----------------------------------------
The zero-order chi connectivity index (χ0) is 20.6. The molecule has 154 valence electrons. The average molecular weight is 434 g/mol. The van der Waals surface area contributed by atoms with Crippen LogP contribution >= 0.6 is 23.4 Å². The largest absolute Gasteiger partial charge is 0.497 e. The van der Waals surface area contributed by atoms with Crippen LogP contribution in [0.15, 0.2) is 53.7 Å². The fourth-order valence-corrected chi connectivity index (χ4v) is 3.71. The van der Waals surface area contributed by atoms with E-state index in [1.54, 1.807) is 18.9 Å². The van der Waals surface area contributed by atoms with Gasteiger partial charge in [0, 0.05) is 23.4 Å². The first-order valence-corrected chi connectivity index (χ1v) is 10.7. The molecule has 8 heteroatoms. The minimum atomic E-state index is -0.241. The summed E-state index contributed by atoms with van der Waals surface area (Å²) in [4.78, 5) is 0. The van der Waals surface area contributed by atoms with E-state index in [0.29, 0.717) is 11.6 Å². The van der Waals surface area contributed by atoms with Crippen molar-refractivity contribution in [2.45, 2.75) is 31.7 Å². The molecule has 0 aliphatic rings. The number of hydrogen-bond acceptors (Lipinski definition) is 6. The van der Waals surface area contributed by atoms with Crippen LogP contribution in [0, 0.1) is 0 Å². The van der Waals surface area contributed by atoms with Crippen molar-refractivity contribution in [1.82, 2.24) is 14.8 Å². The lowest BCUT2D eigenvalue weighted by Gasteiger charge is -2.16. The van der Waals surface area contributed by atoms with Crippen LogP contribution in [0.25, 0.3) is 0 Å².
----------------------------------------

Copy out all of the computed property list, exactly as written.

The zero-order chi connectivity index (χ0) is 20.6. The molecule has 154 valence electrons. The average molecular weight is 434 g/mol. The van der Waals surface area contributed by atoms with Crippen LogP contribution >= 0.6 is 23.4 Å². The largest absolute Gasteiger partial charge is 0.497 e. The van der Waals surface area contributed by atoms with Crippen LogP contribution in [0.15, 0.2) is 53.7 Å². The fourth-order valence-corrected chi connectivity index (χ4v) is 3.71. The van der Waals surface area contributed by atoms with E-state index in [1.54, 1.807) is 18.9 Å². The van der Waals surface area contributed by atoms with Gasteiger partial charge in [0, 0.05) is 23.4 Å². The first-order valence-corrected chi connectivity index (χ1v) is 10.7. The molecule has 8 heteroatoms. The minimum atomic E-state index is -0.241. The summed E-state index contributed by atoms with van der Waals surface area (Å²) in [4.78, 5) is 0. The van der Waals surface area contributed by atoms with E-state index in [0.29, 0.717) is 11.6 Å². The van der Waals surface area contributed by atoms with Crippen molar-refractivity contribution in [2.45, 2.75) is 31.7 Å². The molecule has 0 aliphatic rings. The number of hydrogen-bond acceptors (Lipinski definition) is 6. The van der Waals surface area contributed by atoms with Crippen LogP contribution in [0, 0.1) is 0 Å². The van der Waals surface area contributed by atoms with Crippen molar-refractivity contribution in [1.82, 2.24) is 14.8 Å². The lowest BCUT2D eigenvalue weighted by Gasteiger charge is -2.16. The van der Waals surface area contributed by atoms with Crippen LogP contribution in [0.25, 0.3) is 0 Å².